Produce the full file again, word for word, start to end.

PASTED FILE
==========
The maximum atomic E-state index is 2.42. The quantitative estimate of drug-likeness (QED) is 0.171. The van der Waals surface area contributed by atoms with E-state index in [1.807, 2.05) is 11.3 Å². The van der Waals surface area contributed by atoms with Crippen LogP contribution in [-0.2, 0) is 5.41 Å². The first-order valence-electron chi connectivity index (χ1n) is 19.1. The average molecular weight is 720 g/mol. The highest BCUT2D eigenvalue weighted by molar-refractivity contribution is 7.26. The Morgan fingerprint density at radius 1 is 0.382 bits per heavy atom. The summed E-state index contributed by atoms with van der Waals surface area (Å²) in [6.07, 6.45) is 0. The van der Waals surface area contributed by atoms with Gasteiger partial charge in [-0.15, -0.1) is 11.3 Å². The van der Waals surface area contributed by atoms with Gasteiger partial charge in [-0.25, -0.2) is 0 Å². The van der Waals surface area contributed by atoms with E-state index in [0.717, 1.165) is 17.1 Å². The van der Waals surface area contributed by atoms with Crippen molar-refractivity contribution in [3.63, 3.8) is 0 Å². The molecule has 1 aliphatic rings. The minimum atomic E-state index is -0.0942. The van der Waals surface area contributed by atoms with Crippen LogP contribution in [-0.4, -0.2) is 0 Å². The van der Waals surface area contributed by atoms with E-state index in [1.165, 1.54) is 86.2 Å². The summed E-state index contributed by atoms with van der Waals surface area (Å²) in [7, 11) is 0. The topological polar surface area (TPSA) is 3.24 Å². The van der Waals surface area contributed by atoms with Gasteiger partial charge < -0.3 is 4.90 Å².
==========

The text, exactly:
The maximum atomic E-state index is 2.42. The quantitative estimate of drug-likeness (QED) is 0.171. The van der Waals surface area contributed by atoms with E-state index in [1.807, 2.05) is 11.3 Å². The van der Waals surface area contributed by atoms with Crippen LogP contribution in [-0.2, 0) is 5.41 Å². The first-order valence-electron chi connectivity index (χ1n) is 19.1. The average molecular weight is 720 g/mol. The highest BCUT2D eigenvalue weighted by molar-refractivity contribution is 7.26. The Morgan fingerprint density at radius 1 is 0.382 bits per heavy atom. The summed E-state index contributed by atoms with van der Waals surface area (Å²) in [6.07, 6.45) is 0. The van der Waals surface area contributed by atoms with Gasteiger partial charge in [-0.15, -0.1) is 11.3 Å². The van der Waals surface area contributed by atoms with Gasteiger partial charge in [-0.25, -0.2) is 0 Å². The van der Waals surface area contributed by atoms with E-state index in [0.717, 1.165) is 17.1 Å². The van der Waals surface area contributed by atoms with Crippen molar-refractivity contribution in [3.63, 3.8) is 0 Å². The molecule has 1 aliphatic rings. The minimum atomic E-state index is -0.0942. The van der Waals surface area contributed by atoms with Crippen LogP contribution in [-0.4, -0.2) is 0 Å². The van der Waals surface area contributed by atoms with E-state index in [1.165, 1.54) is 86.2 Å². The summed E-state index contributed by atoms with van der Waals surface area (Å²) in [7, 11) is 0. The topological polar surface area (TPSA) is 3.24 Å². The van der Waals surface area contributed by atoms with Gasteiger partial charge < -0.3 is 4.90 Å².